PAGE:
Several years ago, I was a member of several local clubs for women in business, and often got invited to speak at meetings and events.
One day, an invitation rolled into my inbox asking me to give a talk. I told the event organizer, “Sure, that sounds great! I’d like to title my presentation ‘Think Like A Stripper’, and base it on my upcoming book.”
If emails could express ‘stunned silence,’ that’s exactly what her reply would have sounded like.
She wrote: Actually, we’re hoping you can choose a different title for your talk – and not mention your book. We don’t want to potentially offend anyone.
If you’ve known me for about 5 minutes, you’re probably aware that “don’t want to offend anyone” isn’t a part of my vocabulary.
If you have to tone down your magic, you’re working the wrong crowd.
So I wrote back: I’m willing to change the title of my talk, if that feels absolutely necessary, but I’m not changing my content – or my story.
Let’s just say . . . that speaking gig didn’t pan out.
Nor did the speaking gig where I was asked to speak to a group of commercial real estate industry professionals – but if I wanted to bring my book to sell at the event, I’d have to hide the book in a brown paper bag so participants wouldn’t be embarrassed to walk out of the venue with it. No thanks!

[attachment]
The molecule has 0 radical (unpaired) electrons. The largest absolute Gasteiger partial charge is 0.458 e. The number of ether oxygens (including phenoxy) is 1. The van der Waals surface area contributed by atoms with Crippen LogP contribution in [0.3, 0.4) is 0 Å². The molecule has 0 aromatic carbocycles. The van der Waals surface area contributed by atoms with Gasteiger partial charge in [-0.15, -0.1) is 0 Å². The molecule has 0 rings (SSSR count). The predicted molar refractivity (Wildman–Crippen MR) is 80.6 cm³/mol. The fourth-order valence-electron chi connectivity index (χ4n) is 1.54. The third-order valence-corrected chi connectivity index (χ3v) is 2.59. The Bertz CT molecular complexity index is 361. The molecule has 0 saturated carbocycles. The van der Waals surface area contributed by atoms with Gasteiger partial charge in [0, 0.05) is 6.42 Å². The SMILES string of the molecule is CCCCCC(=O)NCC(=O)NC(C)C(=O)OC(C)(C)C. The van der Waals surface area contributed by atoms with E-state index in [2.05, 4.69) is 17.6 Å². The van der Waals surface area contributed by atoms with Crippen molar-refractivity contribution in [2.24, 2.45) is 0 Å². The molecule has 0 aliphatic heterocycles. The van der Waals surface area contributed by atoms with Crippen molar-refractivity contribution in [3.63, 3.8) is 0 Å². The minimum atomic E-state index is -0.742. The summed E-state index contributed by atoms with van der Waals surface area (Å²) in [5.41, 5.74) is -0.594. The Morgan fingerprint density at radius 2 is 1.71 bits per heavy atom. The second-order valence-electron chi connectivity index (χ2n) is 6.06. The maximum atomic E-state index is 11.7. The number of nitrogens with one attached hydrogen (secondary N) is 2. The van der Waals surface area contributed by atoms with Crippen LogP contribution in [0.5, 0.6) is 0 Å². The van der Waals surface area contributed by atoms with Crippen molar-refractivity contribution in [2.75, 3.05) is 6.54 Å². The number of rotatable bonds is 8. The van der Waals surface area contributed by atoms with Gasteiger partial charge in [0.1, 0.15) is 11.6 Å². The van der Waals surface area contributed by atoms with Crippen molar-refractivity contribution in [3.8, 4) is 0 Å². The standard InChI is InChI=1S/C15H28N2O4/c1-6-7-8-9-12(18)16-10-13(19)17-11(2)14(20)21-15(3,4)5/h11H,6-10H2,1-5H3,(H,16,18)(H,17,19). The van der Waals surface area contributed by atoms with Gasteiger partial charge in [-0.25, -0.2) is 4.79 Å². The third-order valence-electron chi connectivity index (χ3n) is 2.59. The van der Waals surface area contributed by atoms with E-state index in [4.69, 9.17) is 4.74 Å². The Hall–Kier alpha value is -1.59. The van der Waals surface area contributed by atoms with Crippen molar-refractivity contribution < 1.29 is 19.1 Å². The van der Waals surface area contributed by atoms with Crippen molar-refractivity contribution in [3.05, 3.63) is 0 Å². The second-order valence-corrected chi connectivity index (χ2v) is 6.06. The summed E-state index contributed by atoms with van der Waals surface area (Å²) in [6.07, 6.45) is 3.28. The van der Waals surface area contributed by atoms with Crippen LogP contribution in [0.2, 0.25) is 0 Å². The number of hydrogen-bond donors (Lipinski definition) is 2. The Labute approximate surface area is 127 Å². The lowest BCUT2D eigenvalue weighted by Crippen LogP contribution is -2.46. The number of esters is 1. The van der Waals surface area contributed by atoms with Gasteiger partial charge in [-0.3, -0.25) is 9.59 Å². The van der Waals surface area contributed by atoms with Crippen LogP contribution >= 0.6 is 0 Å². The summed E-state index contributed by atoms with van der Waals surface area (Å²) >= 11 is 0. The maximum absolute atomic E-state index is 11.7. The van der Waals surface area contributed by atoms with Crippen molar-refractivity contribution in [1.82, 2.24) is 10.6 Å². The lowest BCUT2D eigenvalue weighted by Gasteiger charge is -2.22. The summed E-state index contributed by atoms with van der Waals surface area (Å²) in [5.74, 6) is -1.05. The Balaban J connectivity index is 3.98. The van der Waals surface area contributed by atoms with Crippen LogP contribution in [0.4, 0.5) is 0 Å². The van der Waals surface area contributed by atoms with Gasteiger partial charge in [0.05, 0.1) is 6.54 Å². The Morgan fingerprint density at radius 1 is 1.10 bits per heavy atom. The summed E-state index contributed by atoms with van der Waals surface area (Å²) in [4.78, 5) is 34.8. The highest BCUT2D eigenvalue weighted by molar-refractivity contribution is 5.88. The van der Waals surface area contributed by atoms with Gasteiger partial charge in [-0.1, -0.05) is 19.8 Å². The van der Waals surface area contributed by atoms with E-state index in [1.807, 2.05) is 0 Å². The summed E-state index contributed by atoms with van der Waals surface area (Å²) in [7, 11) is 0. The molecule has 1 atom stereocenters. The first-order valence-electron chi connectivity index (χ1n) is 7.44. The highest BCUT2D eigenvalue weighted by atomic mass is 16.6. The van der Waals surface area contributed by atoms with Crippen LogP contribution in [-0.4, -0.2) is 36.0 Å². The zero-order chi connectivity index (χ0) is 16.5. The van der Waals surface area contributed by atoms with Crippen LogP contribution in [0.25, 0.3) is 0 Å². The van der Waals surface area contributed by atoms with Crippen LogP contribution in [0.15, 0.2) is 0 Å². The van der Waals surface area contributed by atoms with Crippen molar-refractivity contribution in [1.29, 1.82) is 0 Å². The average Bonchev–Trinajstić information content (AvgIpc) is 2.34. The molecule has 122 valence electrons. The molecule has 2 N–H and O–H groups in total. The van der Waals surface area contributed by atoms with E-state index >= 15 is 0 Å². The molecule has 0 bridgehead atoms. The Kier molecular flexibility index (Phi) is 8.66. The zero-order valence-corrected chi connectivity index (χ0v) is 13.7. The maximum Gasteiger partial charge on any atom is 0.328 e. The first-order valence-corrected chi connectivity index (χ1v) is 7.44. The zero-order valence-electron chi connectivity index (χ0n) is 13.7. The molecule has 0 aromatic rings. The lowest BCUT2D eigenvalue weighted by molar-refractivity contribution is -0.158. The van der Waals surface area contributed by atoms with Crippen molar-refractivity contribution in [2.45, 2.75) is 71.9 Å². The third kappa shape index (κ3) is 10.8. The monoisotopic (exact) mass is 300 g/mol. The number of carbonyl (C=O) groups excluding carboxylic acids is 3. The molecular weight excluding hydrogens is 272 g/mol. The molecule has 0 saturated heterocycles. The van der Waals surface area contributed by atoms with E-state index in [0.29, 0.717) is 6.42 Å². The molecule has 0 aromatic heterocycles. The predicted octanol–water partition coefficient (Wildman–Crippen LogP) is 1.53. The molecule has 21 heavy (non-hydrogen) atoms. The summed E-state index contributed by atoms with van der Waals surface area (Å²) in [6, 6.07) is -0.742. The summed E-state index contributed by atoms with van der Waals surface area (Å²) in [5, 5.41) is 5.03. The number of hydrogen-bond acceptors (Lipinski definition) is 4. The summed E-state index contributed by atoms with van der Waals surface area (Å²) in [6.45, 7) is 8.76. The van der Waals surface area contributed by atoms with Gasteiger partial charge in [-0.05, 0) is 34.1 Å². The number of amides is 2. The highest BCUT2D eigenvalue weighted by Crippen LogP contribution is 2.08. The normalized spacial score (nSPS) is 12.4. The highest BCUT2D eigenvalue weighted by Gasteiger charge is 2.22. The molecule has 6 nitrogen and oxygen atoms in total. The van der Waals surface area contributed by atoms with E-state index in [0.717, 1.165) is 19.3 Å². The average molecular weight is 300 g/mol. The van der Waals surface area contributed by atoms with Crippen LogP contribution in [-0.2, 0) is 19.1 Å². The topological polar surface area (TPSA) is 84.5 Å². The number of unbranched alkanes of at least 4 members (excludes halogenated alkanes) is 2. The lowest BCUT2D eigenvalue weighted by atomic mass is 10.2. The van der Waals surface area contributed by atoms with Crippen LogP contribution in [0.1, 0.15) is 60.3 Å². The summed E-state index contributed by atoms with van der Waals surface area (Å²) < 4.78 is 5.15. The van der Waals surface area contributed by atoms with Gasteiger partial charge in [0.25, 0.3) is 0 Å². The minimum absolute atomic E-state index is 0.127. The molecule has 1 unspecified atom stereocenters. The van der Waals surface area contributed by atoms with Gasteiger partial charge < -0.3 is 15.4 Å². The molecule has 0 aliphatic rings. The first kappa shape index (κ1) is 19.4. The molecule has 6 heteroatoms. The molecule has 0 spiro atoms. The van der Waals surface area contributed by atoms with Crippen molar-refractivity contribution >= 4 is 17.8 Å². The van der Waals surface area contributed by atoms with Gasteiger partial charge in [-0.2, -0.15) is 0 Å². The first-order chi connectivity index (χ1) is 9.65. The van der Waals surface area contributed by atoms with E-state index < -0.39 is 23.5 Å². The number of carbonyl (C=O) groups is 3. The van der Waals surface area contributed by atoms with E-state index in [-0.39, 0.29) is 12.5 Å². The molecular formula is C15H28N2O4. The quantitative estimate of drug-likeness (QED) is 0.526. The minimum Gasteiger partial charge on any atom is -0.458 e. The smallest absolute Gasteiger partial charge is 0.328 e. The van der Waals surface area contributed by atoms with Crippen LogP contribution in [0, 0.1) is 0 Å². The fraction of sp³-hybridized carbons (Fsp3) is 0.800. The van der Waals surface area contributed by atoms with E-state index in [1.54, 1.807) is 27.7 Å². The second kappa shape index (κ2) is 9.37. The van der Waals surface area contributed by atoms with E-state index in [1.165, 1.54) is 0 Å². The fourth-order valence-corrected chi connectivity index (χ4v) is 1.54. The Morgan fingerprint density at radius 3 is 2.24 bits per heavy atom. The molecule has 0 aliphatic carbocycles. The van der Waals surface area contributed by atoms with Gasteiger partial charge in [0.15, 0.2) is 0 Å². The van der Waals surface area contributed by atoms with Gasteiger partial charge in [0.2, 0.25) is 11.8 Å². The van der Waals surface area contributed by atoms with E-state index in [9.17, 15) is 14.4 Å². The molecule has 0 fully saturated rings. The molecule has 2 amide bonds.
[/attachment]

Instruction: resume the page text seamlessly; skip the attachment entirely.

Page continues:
Or the other time I was UN-invited to speak from a national women in business group – after I had already promoted the event on my website and to my mailing list.
Turns out I was too edgy for the board of directors. Too bad for them!
My street smarts are what helped me co-create a multi-million dollar commercial real estate investment company and a successful business coaching consultancy. Their audiences could learn a thing or two from me.
Here are stunning results from one of my speaking presentations where I showed the audience how to create bold viewpoints in their business.
– One participant sold $4000 in jewelry THAT day.
– One participant closed a $20,000 consulting deal a few weeks later.
– One participant got featured in the Washington Post.
And one participant had her article featured on Fast Company’s website.
I could have boxed up the stilettos and toned down my message to score more speaking gigs, but that’s not who I am.
Hiding your true self halts business growth and keeps you constantly second-guessing your magic. So again I say, if you have to tone down your magic, you are working the wrong crowd.